Titles 1998-2018

Something in My Eye, Michael Jeffrey Lee


Winner of the Mary McCarthy Prize in Short Fiction
Selected by Francine Prose

Michael Jeffrey Lee's stories are bizarre and smart and stilted, like dystopic fables told by a redneck Samuel Beckett. Outcasts hunker under bridges, or hole up in bars, waiting for the hurricane to hit. Lee's forests are full of menace too-unseen crowds gather at the tree-line, and bands of petty crooks and marauders bluster their way into suicidal games of one-upmanship. In Something In My Eye, violence and idleness are always in tension, ratcheting up and down with an eerie and effortless force. Diction leaps between registers with the same vertiginous swoops, moving from courtly formality to the funk and texture of a slang that is all the characters' own. It's a masterful performance, and Lee's inventiveness accomplishes that very rare feat-hyper-stylized structure and language that achieve clarity out of turbulence, never allowing technique to obscure what's most important: a direct address that makes visible all those we'd rather not see. As one character puts it, "this is me keeping my chin up, by the way."

For a classroom-ready reader's guide written by the author himself, follow this link, and explore more titles with reader's guides in Sarabande in Education

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Additional Info

Michael Jeffrey Lee lives in New Orleans, Louisiana, where he earns his living as a typist, a waiter, and a nightclub singer. A frequent contributor to Conjunctions, he is also an Associate Fiction Editor at the New Orleans Review. He is at work on a novel.


I am scared by these stories. But, as Jean Cocteau’s Belle tells her Beast, J’aime avoir peur. I like to be scared. These dark and beautiful tales offer a terrible thrill, a creepy adventure into the land of fairy-tale madmen. In Lee’s world, they’re just some bummed out regular guys, rendered in the most mealy and exquisite prose. I like to be scared by them, by this talent.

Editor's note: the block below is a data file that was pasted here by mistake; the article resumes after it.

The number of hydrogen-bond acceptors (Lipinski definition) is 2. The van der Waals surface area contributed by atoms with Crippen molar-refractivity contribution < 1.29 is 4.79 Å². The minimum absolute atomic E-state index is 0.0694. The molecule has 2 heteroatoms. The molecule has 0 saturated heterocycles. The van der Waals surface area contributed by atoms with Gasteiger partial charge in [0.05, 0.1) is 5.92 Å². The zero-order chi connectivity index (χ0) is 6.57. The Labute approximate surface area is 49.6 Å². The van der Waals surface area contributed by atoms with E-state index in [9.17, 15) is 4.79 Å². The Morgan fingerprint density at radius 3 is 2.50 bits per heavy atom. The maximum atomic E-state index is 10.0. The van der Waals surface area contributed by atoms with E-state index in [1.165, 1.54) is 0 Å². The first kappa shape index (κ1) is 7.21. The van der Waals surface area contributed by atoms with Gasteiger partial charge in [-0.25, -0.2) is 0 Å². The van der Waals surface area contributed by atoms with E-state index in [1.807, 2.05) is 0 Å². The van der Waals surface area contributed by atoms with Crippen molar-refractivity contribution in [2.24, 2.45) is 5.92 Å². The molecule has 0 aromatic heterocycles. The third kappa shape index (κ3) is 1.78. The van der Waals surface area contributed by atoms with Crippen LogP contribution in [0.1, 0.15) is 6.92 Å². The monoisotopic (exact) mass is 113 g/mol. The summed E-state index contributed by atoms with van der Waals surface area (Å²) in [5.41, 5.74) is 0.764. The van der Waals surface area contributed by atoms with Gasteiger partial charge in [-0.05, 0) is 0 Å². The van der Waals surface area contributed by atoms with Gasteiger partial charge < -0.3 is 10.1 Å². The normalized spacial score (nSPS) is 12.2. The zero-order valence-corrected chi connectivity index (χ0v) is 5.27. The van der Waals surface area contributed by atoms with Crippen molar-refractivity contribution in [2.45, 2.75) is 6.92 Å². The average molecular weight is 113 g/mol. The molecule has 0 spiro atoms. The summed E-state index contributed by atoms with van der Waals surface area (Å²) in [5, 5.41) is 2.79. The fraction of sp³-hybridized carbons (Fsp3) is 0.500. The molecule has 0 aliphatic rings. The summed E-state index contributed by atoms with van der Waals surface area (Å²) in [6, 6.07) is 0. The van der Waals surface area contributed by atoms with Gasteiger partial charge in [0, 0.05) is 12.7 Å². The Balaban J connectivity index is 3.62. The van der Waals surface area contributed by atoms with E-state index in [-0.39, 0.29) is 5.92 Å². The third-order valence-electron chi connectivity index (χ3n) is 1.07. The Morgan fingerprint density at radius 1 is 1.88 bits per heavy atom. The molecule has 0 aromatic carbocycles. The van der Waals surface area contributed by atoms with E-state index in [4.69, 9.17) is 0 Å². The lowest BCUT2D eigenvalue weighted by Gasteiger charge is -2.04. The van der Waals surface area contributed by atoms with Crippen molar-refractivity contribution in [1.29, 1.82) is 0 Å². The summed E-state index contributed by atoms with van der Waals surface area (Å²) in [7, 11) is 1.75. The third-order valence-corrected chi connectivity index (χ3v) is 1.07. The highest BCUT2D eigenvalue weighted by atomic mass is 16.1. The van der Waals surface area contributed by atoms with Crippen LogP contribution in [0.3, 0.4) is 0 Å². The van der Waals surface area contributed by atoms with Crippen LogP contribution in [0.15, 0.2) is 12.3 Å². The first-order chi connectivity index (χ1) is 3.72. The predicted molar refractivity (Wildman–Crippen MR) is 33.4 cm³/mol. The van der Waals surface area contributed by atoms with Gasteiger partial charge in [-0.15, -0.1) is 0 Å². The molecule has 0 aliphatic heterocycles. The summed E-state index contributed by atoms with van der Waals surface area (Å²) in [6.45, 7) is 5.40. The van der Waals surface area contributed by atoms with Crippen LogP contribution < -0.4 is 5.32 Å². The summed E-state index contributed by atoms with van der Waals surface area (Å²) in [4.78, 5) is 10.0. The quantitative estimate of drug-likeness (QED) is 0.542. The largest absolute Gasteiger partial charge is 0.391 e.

—Kate Bernheimer, author of Horse, Flower, Bird

"Relevant, startling, and irresistible, Michael Jeffrey Lee's own unique brand of black humor makes for an extraordinary experience."
—Rikki Ducornet

"Three or four stories into Michael Jeffrey Lee’s Something in My Eye—I believe it was right after I read the phrase, “The motel had complimentary toilet paper”—I became aware of feeling what I can only describe as a rush of gratitude, pure and simple. I was drawn to Michael Jeffrey Lee’s line-up of loners and drifters, imperiled children and haunted psychos neither because I want to hang out with these bad boys, nor because I plan to cross the street when I see them coming, but because the invitation to inhabit their minds, to see the world through their eyes, and to watch their often unsettling stories play out in space and time enables Lee to do all sorts of extremely interesting things with consciousness and language."
—From the introduction by Francine Prose